What kind of a love story is presented in the Norwegian Wood?
“Norwegian Wood” depicts love in a rather unconventional and complex way, playing on the duality physical/platonic.
In the first half of the novel, love seems to be defined in a broad, platonic manner. First, we’ve got the “typical” relationship, between Kizuki e Naoko, which actually appears to be extended to Watanabe, forming some sort of affective triangle, though, we’re told, Kizuki and Naoko are particularly close, being really each other’s soulmate. This is no mere love affair, however. The relationship seems to be way more profound, almost transcending the realm of the physical. Even after Kizuki’s suicide, this affective plane is kept solid between Naoko and Watanabe.
Something begins to develop in this story when Watanabe and Naoko get closer, this time physically, revealing the asexual nature of the relationship among the three guys when Watanabe finds out about Naoko’s virginity. Despite this, however, following Holden (2012) here we could also suppose that Naoko’s sexual unresponsiveness might have been the very cause of Kizuki’s suicide, but there doesn’t seem to be much ground for this assumption throughout the rest of the novel.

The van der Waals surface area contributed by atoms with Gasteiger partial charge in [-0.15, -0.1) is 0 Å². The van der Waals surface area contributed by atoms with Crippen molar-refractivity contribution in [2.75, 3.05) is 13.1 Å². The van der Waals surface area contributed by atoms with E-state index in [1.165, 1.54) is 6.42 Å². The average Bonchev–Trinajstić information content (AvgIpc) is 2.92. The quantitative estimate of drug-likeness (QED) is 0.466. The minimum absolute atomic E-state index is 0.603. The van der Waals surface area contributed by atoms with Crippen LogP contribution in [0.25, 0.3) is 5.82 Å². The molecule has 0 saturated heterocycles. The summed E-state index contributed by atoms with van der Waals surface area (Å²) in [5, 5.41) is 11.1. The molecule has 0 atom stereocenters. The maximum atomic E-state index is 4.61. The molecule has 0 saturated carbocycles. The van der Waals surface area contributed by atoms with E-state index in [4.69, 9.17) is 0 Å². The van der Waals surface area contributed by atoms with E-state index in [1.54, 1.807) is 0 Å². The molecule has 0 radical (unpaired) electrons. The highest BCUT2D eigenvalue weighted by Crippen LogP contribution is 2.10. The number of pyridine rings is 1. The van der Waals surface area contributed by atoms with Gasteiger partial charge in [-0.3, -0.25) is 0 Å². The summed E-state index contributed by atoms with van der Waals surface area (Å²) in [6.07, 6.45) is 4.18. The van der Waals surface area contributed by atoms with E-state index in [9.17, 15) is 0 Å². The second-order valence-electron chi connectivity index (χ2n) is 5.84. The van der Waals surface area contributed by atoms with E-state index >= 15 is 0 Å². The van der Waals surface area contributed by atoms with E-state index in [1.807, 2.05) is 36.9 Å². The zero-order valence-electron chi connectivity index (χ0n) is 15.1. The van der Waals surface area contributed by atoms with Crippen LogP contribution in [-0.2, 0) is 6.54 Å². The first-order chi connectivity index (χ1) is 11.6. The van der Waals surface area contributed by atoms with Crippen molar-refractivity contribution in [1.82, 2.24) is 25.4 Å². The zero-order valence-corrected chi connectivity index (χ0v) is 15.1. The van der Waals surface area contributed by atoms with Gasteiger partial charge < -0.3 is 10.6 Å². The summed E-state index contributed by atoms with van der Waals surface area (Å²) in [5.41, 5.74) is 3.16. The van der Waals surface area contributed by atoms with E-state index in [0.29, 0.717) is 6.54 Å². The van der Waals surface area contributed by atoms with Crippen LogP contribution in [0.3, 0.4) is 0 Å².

When Midori comes in the story, we’re faced with an opposite scenario. Unlike Naoko, Midori is a vivid, outgoing character, whose presence and personality speak to the senses and Watanabe gets easily attracted to her. The boy is caught between a dichotomy, unable to take a decision. The two girls, we might say, represent the two faces of love and, in a wider sense, two opposing forces that Murakami stages throughout the book. A psychological dimension, which seems to grow static and crystallized, indeed symbolically confined to a sanatorium and a physical, breezy level which flows through the character of Midori and attracts Watanabe in her energy.
After Watanabe, under the suggestion of Reiko, decides to give a chance to Midori, Naoko commits suicide, definitively withdrawing from the realm of the living. Nonetheless, the girl lingers in the novel, actually slowly fading rather than missing abruptly, as she continues to haunt Watanabe’s heart (“I once had a girl / or should I say she once had me” as they go, not by chance, Beatles’ lines in “Norwegian Wood”).
After a lot of hesitation and regret, eventually, Watanabe chooses to dedicate himself more seriously to Midori, like an affirmation of life against death. The girl, however, leaves us with an enigmatic question: “Where are you know?”, perhaps as a final incitement on what we just discussed, namely if Watanabe is on ”this” side of love (and life) or not, on the side of past, the dead, the tricks of the psyche and platonic affections, or on that of the present, the living and the full spectrum of the senses.
Winterton, B. (2001). Exploring the Map of One’s Inner Existence. Taipei Times. Retrieved from:
Holden, S. (2012). Young Love as Divine, but a Perilious Insanity. New York Times. Retrieved from: http://www.nytimes.com/2012/01/06/movies/norwegian-wood-from-haruki-murakami-novel-review.html?_r=0
Pollack, A. W. (1993). Notes on “Norwegian Wood (This Bird Has Flown)”. Soundscapes.info. Retrieved fom: http://www.icce.rug.nl/~soundscapes/DATABASES/AWP/nw.shtml